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La Cañada High School

Opinion: The ‘filter bubble’ effect damages the way users consume media online

In today’s polarized political and social environment, 72% of the public uses some form of social media, according to the Pew Research Center, whether it be Instagram or Twitter.

With the rise of technology giants, this percentage is only growing. Never has it been easier to find news articles that peak your interests or discover a shocking statistic that pops up in your news feed.

This ease, though, may come at grave consequences for the future of our country and our country’s unity. Though having articles tailored to your interests may seem appealing on the outside, a closer look at what this really entails proves otherwise.

Social media platforms like Google and Facebook place logarithms and formulas into their sites to track what each consumer likes and dislikes, which garners the most clicks for said consumer, and how long they spend on each page/article.

With this information, these companies are searching their databases to only present you with the news and information they think you want to see. The problem arises when what we want to see isn’t quite capturing the full picture or the full truth.

“American political discourse in 2016 seemed to be running on two self-contained, never-overlapping sets of information,” John Benton, the director of the Nieman Journalism Lab wrote in 2016. “It took the Venn diagram finally meeting at the ballot box to make it clear how separate the two solitudes really are.”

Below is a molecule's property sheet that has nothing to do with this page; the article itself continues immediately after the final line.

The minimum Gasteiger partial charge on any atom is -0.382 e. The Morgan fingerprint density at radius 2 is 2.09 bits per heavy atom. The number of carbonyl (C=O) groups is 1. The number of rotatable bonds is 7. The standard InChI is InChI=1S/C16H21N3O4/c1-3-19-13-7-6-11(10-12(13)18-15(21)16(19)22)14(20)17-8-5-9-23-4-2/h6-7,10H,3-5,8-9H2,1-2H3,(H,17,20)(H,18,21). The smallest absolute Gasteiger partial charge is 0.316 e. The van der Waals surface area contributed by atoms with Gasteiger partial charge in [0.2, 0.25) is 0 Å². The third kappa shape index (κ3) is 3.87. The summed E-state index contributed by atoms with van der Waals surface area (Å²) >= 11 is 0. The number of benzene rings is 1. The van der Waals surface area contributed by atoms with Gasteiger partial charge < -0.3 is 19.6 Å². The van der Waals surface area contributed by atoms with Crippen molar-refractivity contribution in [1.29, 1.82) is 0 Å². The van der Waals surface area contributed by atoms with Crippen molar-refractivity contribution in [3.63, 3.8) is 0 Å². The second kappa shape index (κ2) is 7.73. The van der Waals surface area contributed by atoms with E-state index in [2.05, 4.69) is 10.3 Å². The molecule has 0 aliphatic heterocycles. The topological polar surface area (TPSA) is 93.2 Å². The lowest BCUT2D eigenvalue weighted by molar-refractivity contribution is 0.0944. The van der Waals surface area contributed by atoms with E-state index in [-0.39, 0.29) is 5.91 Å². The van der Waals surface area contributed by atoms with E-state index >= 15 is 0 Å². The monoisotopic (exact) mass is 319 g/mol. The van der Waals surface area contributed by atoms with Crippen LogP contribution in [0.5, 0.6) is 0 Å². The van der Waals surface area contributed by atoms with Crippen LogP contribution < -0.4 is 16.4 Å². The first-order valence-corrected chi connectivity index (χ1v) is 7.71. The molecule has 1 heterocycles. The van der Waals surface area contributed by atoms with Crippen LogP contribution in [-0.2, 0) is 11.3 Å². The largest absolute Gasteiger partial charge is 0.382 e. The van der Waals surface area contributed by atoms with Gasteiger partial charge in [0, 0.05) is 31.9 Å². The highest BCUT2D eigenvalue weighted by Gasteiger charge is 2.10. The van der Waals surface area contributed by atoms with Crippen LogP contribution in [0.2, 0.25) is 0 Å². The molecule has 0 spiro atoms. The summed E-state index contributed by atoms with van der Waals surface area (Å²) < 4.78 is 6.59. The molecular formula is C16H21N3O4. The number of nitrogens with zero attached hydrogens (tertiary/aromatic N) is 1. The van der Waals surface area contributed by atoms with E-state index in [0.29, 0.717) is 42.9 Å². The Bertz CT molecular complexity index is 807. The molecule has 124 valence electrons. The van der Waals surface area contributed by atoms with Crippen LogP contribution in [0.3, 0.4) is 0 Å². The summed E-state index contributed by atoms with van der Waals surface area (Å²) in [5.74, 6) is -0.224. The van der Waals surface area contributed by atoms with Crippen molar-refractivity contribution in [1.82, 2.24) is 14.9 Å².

These filter bubbles are causing Americans to receive completely different sets of media without their consent.

For example, if I were to consistently like my liberal friends’ Facebook updates more than those of my conservative friends, I would slowly begin to stop seeing any mention of those conservative updates.

Facebook is one of the main perpetrators of this effect because (being the most common social media app for usage and news) they have a large effect on their consumers, and have zero restrictions on the amount of fake news and filter bubbles they either knowingly or unknowingly create.

Because the internet is a fairly new innovation, no real regulations are in place to combat this effect.

Before the internet, consumers had the choice to decide which newspaper publication they wanted to read and could see all of the options laid out in front of them. Filter bubbles are making this impossible and stripping us of our right to choose the information we want to know.

The big question is what do we as consumers and truth-seekers alike do about this pressing issue?

Unfortunately, not much can be done on a macro scale due to the pride that we take in our freedom of speech and press, but there are steps that can be taken on a micro scale.

Large, uneducated masses will click on a headline that they think is interesting, and most of the time the “interesting” headline is fake news. Don’t be a member of the masses.

Instead, try to judge an article’s merit before sharing and allowing it to spread like wildfire. Maybe try reading a company’s terms and conditions on privacy and security (you already check the box that you do, so why not give it an actual try?).

Discuss, debate, and empathize with someone who may not politically agree with you.

Ask questions. Do your own research. And always be driven to find the truth. Get out of your bubble.